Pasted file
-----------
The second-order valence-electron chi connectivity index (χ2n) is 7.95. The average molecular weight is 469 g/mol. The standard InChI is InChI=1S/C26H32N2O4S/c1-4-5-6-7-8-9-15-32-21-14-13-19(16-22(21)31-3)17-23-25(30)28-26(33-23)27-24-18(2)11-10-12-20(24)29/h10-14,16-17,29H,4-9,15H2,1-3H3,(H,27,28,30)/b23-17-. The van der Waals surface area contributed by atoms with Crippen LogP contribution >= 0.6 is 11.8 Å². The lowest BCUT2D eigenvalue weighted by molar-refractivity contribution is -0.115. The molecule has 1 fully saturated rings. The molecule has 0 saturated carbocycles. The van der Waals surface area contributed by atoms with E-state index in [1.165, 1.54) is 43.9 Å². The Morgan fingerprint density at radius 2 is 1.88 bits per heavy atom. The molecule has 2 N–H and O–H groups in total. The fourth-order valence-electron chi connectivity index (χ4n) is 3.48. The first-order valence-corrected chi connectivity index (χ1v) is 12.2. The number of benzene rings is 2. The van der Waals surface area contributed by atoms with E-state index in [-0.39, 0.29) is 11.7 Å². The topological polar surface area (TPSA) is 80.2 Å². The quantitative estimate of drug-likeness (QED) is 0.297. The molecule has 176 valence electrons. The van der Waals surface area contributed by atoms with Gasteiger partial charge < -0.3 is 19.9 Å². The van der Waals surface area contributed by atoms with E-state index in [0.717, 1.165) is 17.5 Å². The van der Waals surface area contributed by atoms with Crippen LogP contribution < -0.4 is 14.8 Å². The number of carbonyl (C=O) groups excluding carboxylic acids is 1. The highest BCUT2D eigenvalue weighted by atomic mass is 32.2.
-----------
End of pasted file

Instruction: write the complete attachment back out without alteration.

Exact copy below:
The second-order valence-electron chi connectivity index (χ2n) is 7.95. The average molecular weight is 469 g/mol. The standard InChI is InChI=1S/C26H32N2O4S/c1-4-5-6-7-8-9-15-32-21-14-13-19(16-22(21)31-3)17-23-25(30)28-26(33-23)27-24-18(2)11-10-12-20(24)29/h10-14,16-17,29H,4-9,15H2,1-3H3,(H,27,28,30)/b23-17-. The van der Waals surface area contributed by atoms with Crippen LogP contribution >= 0.6 is 11.8 Å². The lowest BCUT2D eigenvalue weighted by molar-refractivity contribution is -0.115. The molecule has 1 fully saturated rings. The molecule has 0 saturated carbocycles. The van der Waals surface area contributed by atoms with E-state index in [1.165, 1.54) is 43.9 Å². The Morgan fingerprint density at radius 2 is 1.88 bits per heavy atom. The molecule has 2 N–H and O–H groups in total. The fourth-order valence-electron chi connectivity index (χ4n) is 3.48. The first-order valence-corrected chi connectivity index (χ1v) is 12.2. The number of benzene rings is 2. The van der Waals surface area contributed by atoms with E-state index in [-0.39, 0.29) is 11.7 Å². The topological polar surface area (TPSA) is 80.2 Å². The quantitative estimate of drug-likeness (QED) is 0.297. The molecule has 176 valence electrons. The van der Waals surface area contributed by atoms with Gasteiger partial charge < -0.3 is 19.9 Å². The van der Waals surface area contributed by atoms with E-state index in [0.717, 1.165) is 17.5 Å². The van der Waals surface area contributed by atoms with Crippen LogP contribution < -0.4 is 14.8 Å². The number of carbonyl (C=O) groups excluding carboxylic acids is 1. The highest BCUT2D eigenvalue weighted by atomic mass is 32.2.